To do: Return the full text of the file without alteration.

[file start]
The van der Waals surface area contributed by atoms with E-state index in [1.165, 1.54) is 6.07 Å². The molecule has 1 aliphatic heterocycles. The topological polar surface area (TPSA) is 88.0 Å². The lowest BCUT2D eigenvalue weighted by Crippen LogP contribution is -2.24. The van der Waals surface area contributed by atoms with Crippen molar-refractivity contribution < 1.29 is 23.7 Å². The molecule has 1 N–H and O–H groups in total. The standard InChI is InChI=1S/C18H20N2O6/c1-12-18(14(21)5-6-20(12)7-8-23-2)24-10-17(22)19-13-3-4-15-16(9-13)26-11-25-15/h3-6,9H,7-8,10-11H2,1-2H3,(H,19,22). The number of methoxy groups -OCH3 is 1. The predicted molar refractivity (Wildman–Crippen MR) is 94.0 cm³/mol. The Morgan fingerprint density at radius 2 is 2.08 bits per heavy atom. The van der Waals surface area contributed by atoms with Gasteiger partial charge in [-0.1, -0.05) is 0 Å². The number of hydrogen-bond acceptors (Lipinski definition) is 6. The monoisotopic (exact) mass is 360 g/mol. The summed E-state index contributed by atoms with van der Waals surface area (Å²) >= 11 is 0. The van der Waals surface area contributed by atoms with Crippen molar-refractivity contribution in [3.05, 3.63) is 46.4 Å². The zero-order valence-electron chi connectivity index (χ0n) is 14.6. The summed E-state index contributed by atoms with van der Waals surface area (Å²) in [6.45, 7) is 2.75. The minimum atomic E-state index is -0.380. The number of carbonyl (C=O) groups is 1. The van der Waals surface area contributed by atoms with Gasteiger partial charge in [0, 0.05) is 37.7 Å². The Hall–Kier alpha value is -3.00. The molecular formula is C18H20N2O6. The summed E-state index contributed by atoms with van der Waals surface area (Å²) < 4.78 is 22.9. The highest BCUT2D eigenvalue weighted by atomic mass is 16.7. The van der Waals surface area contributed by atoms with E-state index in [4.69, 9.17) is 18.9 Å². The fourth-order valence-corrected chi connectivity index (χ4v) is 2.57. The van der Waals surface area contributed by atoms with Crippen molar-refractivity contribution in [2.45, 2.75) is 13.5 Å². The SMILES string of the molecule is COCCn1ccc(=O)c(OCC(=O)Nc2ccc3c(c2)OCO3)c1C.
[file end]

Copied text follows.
The van der Waals surface area contributed by atoms with E-state index in [1.165, 1.54) is 6.07 Å². The molecule has 1 aliphatic heterocycles. The topological polar surface area (TPSA) is 88.0 Å². The lowest BCUT2D eigenvalue weighted by Crippen LogP contribution is -2.24. The van der Waals surface area contributed by atoms with Crippen molar-refractivity contribution < 1.29 is 23.7 Å². The molecule has 1 N–H and O–H groups in total. The standard InChI is InChI=1S/C18H20N2O6/c1-12-18(14(21)5-6-20(12)7-8-23-2)24-10-17(22)19-13-3-4-15-16(9-13)26-11-25-15/h3-6,9H,7-8,10-11H2,1-2H3,(H,19,22). The number of methoxy groups -OCH3 is 1. The predicted molar refractivity (Wildman–Crippen MR) is 94.0 cm³/mol. The Morgan fingerprint density at radius 2 is 2.08 bits per heavy atom. The van der Waals surface area contributed by atoms with Gasteiger partial charge in [-0.1, -0.05) is 0 Å². The number of hydrogen-bond acceptors (Lipinski definition) is 6. The monoisotopic (exact) mass is 360 g/mol. The summed E-state index contributed by atoms with van der Waals surface area (Å²) >= 11 is 0. The van der Waals surface area contributed by atoms with Crippen molar-refractivity contribution in [3.05, 3.63) is 46.4 Å². The zero-order valence-electron chi connectivity index (χ0n) is 14.6. The summed E-state index contributed by atoms with van der Waals surface area (Å²) in [6.45, 7) is 2.75. The minimum atomic E-state index is -0.380. The number of carbonyl (C=O) groups is 1. The van der Waals surface area contributed by atoms with Gasteiger partial charge in [0, 0.05) is 37.7 Å². The Hall–Kier alpha value is -3.00. The molecular formula is C18H20N2O6. The summed E-state index contributed by atoms with van der Waals surface area (Å²) < 4.78 is 22.9. The highest BCUT2D eigenvalue weighted by atomic mass is 16.7. The van der Waals surface area contributed by atoms with E-state index in [4.69, 9.17) is 18.9 Å². The fourth-order valence-corrected chi connectivity index (χ4v) is 2.57. The van der Waals surface area contributed by atoms with Crippen molar-refractivity contribution in [2.45, 2.75) is 13.5 Å². The SMILES string of the molecule is COCCn1ccc(=O)c(OCC(=O)Nc2ccc3c(c2)OCO3)c1C.